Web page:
· It can be quite a debilitating condition which may take significant time to recover from, largely related to the unique nature of the condition1

I think I have shin-splints, what should I do?

If you have exercise-induced shin pain which hangs around during and after exercise and decreases with relative rest, it is likely that you may have shin-splints. Great – now what? Obviously, the next best step is to reduce your load somewhat and seek the opinion of a medical professional that you know and trust. Now I know it would be great if I could give you a one-size fits all approach, but with shin-splints, as with most conditions, that is not the case. Only after taking a thorough history and conducting an appropriate physical examination can you begin to understand, how and why this pain has developed. Every professional will have their own method of treatment to manage shin pain, and although there is no one ‘gold-standard’ approach, the treatment methods with the most promising results are;

· Education surrounding expectations and prognosis1,6

· Load management1,2,6

· Specific and guided strengthening1,6

· Graduated loading1,2,4,6

That is a pretty thin list which also looks relatively boring; however, it should be the backbone of any treatment and rehabilitation protocol. Along with these principles, it is an important clinical decision to decipher which, if any, additional treatment methods will help progress the course of your rehabilitation (e.g. manual therapy, gait re-training, foot and orthotic assessment).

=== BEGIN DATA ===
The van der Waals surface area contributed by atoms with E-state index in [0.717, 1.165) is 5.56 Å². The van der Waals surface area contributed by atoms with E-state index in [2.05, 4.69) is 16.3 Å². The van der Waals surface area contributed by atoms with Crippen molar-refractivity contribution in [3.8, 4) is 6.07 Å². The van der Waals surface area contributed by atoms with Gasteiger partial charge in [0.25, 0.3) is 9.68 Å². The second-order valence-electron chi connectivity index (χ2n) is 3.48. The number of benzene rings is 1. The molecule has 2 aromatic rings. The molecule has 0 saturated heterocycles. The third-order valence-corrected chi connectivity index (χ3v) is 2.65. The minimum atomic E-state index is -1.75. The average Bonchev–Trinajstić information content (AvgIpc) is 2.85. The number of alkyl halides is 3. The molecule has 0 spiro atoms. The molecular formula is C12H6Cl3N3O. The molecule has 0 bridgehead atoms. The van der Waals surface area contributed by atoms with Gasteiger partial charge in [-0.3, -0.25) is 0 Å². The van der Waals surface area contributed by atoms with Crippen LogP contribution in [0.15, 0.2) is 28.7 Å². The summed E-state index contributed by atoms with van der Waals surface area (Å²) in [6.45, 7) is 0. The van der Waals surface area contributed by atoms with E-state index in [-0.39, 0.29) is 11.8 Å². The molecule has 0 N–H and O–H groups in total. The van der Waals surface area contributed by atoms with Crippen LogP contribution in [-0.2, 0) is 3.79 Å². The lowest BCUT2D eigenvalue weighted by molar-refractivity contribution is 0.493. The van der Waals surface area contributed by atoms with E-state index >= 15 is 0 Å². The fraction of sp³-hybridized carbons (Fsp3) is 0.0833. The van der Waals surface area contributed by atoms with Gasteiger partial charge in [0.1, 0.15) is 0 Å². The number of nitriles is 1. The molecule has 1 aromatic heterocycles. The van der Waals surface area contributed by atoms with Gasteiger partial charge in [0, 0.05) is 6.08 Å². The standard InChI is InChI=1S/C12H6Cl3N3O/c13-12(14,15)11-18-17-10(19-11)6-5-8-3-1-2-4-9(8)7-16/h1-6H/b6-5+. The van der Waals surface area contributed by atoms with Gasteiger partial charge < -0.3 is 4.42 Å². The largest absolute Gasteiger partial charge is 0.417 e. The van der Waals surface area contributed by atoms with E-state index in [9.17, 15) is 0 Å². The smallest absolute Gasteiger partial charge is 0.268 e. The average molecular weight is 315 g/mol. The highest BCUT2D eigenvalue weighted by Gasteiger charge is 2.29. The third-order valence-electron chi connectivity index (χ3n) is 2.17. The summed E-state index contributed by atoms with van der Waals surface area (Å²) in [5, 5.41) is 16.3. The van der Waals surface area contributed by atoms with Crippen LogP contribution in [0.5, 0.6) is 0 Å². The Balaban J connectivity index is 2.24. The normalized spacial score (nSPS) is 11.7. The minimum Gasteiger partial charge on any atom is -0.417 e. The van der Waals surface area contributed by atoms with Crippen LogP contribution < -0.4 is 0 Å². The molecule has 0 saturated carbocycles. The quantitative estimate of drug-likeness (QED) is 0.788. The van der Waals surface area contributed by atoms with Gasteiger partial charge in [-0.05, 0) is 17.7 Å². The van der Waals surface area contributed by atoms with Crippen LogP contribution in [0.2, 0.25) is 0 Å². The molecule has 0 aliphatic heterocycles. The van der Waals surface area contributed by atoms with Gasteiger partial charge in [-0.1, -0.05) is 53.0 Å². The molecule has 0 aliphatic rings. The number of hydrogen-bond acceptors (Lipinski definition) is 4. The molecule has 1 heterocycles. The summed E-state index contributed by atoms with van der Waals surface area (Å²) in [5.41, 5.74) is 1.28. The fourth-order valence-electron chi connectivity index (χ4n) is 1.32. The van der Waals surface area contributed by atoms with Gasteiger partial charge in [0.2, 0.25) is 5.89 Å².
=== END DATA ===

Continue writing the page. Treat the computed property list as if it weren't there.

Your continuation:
Take-home message

Medial tibial stress syndrome is a complex injury that is primarily related to the load capacity of both tissues and bones alike. It is likely the result of complex biomechanical and tissue-related stresses occurring through the lower leg in response to aberrant loading or inadequate strength through the lower leg. As a result of the complex nature of this condition, it is imperative you seek out a medical professional to help diagnose and progressively rehabilitate you back to running pain free.

References

1. Winters, M. (2020). The diagnosis and management of medial tibial stress syndrome : An evidence update. Der Unfallchirurg, 123(Suppl 1), 15–19.

2. Newlin, D., & Smith, D. S. (2011). Shin Splints 101: Explaining Shin Splints to Young Runners. Strategies (08924562), 24(3), 10–13.

3. Norman, C. (2005). What causes shin splints? Scientific American, 4, 84.

4. Michael, R. H., & Holders, L. E. (1985). The soleus syndrome: a cause of medial tibial stress (shin splints). American Journal of Sports Medicine, 13(2), 87–94.

5. SCHACHE, A. G., DORN, T. W., WILLIAMS, G. P., BROWN, N. A. T., & PANDY, M. G. (2014). Lower-Limb Muscular Strategies for Increasing Running Speed. Journal of Orthopaedic & Sports Physical Therapy, 44(10), 813–824.

6. Winters M, Eskes M, Weir A, Moen MH, Backx FJ, Bakker EW (2016) The treatment of medial tibial stress syndrome: an extensive summary and update of a systematic literature review. Sport Geneeskd2:44–45